Thorp, a noted bumble bee expert, hasn't seen Franklin's bumble bee for 10 years, but that doesn't mean it's not there--somewhere in its small native range of southern Oregon and northern California.
Thorp, distinguished emeritus professor of entomology, UC Davis Department of Entomology and Nematology, and co-author of Bumble Bees of North America, An Identification Guide, has been chasing Franklin's bumble bee (Bombus franklini) since 1998, the year he began monitoring for the elusive bee.
Last August a documentary crew from CNN chased him--well, sort of. They followed him to a meadow near Mt. Ashland, Oregon, where he last saw the bumble bee on Aug. 9, 2006.
John Sutter, a columnist for CNN Opinion who focuses on climate change and social justice, wrote about Thorp, then 82, in a piece he called "The Old Man and the Bee," a spinoff of Ernest Hemingway's "The Old Man and the Sea."
Sutter said he had no problem identifying Thorp. "White truck, bumble bee stick on tailgate. Yep, that's him."
Thorp also wore a t-shirt with an image of Franklin's bumble bee, a gift from his daughter. It's an image he took.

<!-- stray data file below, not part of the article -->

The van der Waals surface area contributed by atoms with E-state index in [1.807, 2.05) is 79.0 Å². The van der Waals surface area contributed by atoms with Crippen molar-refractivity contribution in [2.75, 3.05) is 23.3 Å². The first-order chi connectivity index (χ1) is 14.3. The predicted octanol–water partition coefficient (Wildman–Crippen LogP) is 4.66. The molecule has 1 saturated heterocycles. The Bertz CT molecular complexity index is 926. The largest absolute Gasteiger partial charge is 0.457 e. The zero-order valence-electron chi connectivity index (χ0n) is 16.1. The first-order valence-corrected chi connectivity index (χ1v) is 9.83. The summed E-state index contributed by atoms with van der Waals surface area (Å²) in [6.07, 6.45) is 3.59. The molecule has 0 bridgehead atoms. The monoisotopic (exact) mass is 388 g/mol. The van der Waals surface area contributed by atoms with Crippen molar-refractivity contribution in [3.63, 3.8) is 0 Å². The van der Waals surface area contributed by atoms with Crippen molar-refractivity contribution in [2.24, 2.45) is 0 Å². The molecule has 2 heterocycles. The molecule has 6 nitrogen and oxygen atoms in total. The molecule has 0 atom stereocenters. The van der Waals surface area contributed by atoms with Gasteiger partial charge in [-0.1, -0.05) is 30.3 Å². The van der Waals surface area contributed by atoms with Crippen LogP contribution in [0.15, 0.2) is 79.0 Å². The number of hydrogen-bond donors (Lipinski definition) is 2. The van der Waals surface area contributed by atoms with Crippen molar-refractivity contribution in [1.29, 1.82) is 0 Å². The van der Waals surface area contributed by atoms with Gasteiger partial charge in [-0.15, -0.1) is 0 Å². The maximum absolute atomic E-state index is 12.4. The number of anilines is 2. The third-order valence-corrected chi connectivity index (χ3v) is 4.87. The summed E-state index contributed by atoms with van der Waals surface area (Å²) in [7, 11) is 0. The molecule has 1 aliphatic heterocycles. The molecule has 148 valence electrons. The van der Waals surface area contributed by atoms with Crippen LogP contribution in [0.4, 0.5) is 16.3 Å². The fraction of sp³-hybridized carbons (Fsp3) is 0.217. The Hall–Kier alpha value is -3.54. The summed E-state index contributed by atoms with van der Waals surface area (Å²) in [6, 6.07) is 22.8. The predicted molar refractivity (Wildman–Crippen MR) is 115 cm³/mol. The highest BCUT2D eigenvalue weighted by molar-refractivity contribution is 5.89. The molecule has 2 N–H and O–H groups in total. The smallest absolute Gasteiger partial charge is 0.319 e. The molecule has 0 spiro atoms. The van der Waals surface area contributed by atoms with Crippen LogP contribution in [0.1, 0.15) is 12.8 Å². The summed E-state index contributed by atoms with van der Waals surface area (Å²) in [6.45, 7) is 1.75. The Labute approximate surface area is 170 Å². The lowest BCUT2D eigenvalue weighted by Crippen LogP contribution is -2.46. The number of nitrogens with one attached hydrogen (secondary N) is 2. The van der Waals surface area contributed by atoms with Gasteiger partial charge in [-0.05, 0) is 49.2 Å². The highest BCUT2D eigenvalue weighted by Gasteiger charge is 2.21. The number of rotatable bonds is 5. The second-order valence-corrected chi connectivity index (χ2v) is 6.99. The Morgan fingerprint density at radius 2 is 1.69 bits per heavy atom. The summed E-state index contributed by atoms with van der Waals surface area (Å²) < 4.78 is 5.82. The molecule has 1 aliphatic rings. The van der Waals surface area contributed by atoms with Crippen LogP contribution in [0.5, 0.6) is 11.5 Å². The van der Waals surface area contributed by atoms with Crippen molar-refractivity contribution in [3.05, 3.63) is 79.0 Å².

"That black-and-yellow bee, which looks like so many others except for the characteristic 'U' on is back, is the object of Thorp's obsession," wrote Sutter. "It's a creature he told me flies through his dreams always just out of reach."
No, Thorp and the documentary crew didn't find it that August day. Other bees, but not "that one."
But Thorp will keep looking for Franklin's bumble bee, which is on the Red List of Threatened Species of the International Union for Conservation of Nature and Natural Resources (IUCN). He helped sound the alarm that put it on the Red List.
"Bombus franklini occurs only in the USA," IUCN relates. "It is found only from southern Oregon to northern California between the Coast and Sierra-Cascade Ranges, in Douglas, Jackson and Josephine and Siskiyou and Trinity counties in Oregon and California, respectively. This area is around 190 miles in the north-south direction (40º58' to 43º30'N latitude) and 70 miles from east to west (122º to 124ºW longitude)."
Franklin's bumble bee was named in 1921 for Henry J. Franklin, who monographed the bumble bees of North and South America in 1912-13. During its flight season, from mid-May through September, Franklin's bumble bee frequents California poppies, lupines, vetch, wild roses, blackberries, clover, sweet pea, horsemint and mountain penny royal. It collects pollen primarily from lupines and poppies, and gathers nectar mainly from mints.